One of the attacks currently being leveled at former Secretary of State Hillary Clinton is the idea that campaign contributions and speaking fees have influenced her positions, although Sen. Bernie Sanders has tried to frame the criticism as a more generalized attack on money in politics. However, the Sanders campaign has been circulating a 2004 interview by Elizabeth Warren in which Warren puts a much finer point on Hillary's positions on a bankruptcy bill:
On Sunday morning, Jake Tapper tried to get Sanders to admit what he's been accusing Hillary of, and while he didn't succeed at that, he shook loose an interesting quote from Bernie:
TAPPER: Her response has been, among other things, to say, "Nobody can point to a vote that I have ever changed because of this."
And your campaign just put out a section from a book by Elizabeth Warren, a 2003 book, in which she noted, Elizabeth Warren, that Hillary Clinton, as first lady, had opposed a bankruptcy bill in 1998- '99. And then, as a senator, she voted for the bill. [09:20:11]
Elizabeth Warren wrote -- I'm just quoting Elizabeth Warren -- "The bill was essentially the same, but Hillary Rodham Clinton was not."
And Warren basically charges that, because Hillary Clinton had taken $140,000 from banks, she did change her vote.
Now, that's Warren saying it, not you.
SANDERS: Right. Right.
TAPPER: But do you think that's an example of Clinton changing her vote?
This is what I think. I think you have a corrupt campaign finance system. I think you have the Koch brothers, billionaires, ExxonMobil. You have Wall Street. You have pharmaceutical companies pouring huge amounts of money into our political process, undermining American democracy.
...TAPPER: OK. But your campaign did send out this excerpt from Elizabeth Warren, and she directly said that Clinton in her view changed her vote.
SANDERS: Well, that's Elizabeth's point. I think the point that we wanted to note -- I suspect the point that the campaign tried to make was to identify a particular vote that Secretary Clinton cast. And, by the way, they're sending out 10 things a day attacking me. I should -- just to set the record straight on that.
Sorry, no sale on "that's Elizabeth's point," because it was Bernie's campaign that sent it around. That's a little gutless. What's even weirder, though, is Sanders explaining what he "suspects" his campaign of doing, as if he's some gumshoe on the trail of an elusive serial killer. He seems genuinely not to be in control of his political operation, which naturally makes you wonder what a Sanders White House would be like.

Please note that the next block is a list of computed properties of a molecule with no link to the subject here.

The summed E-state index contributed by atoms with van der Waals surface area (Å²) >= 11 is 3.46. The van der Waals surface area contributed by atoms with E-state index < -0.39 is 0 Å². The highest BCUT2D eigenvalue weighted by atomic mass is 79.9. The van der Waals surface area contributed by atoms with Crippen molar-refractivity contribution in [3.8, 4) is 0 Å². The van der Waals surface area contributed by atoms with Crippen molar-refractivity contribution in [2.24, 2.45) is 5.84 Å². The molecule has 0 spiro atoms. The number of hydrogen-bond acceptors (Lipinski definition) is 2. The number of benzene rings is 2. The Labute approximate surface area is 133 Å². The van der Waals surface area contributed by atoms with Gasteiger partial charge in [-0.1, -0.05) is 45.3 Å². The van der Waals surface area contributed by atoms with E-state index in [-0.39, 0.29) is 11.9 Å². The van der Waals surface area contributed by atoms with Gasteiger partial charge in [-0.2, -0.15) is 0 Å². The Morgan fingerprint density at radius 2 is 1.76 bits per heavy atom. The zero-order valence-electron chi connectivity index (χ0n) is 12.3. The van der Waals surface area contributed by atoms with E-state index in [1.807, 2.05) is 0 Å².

Hillary Clinton fired back at Sanders and (via bank-shot) Elizabeth Warren on Sunday morning's This Week with George Stephanopoulos. Hillary explained that her work on the bankruptcy bill in question had to do with protecting women and children, not cow-towing to banks. While she put up a vociferous defense of her record, Hillary was studious about not directly slamming Warren, instead focusing her ire on the Sanders campaign:
CLINTON: When I got to the Senate in 2001, one of the first big votes there was on a version of the bankruptcy bill and I was deluged by women's groups and children's advocates groups to do everything I could to make sure that child support and women's precarious financial situation in case of divorce or not being able to get the kind of funding they needed from a partner or a spouse in bankruptcy would not be endangered. And it was. The current -- that bill was making it a very low priority. So I did go to work on behalf of all these women's groups and children's groups because they needed a champion. And I got that bill changed. And in return, it had nothing to do with any money whatsoever -- and I resent deeply any effort by the Sanders campaign to so imply. It had to do with trying to get a deal...
STEPHANOPOULOS: But that's not what...
CLINTON: -- that would protect women. But now let me finish, George, because this has been bandied about and I just want to set the record straight. And so then three years later, part of the -- part of what Senator -- Senator Warren said, you played. You didn't play the whole thing, because we've been allies. I faced a tough decision and I stood up for women and children. I went to the Senate floor, said that was exactly what I was doing. Then the bill did not pass. It never became law. And then when the next bill came up, 2005, women's issues were taken care of because I had made that a point back in 2001. And so then I was against that bill. I didn't get a chance to actually vote against it because Bill was in the hospital having a heart procedure. But I put a statement out. I was against it. So I'm happy to set this record straight. And I really want to, once again, call out the Sanders campaign, which claims they like to run a positive campaign. But they have been quite artful in raising questions and trying to cast doubts about my record.
And I really am not going to sit and take it anymore --
STEPHANOPOULOS: But Senator --
CLINTON: I have a public record. I have never, ever been influenced in a view or a vote by anyone who has given me any kind of money. So I'm just going to keep setting the record straight.
I give Hillary credit for coming up with a substantive defense here, but this is also a no sale. If her argument is that she made a pragmatic compromise to try and get something good into a bad bill, that's fine, but it was a bad compromise. Taking on the sanders campaign is a good move, though I question the wisdom of tiptoeing around Elizabeth Warren the way she is. She's not going to get Warren's endorsement, but showing the strength to push back directly on her would display some political courage.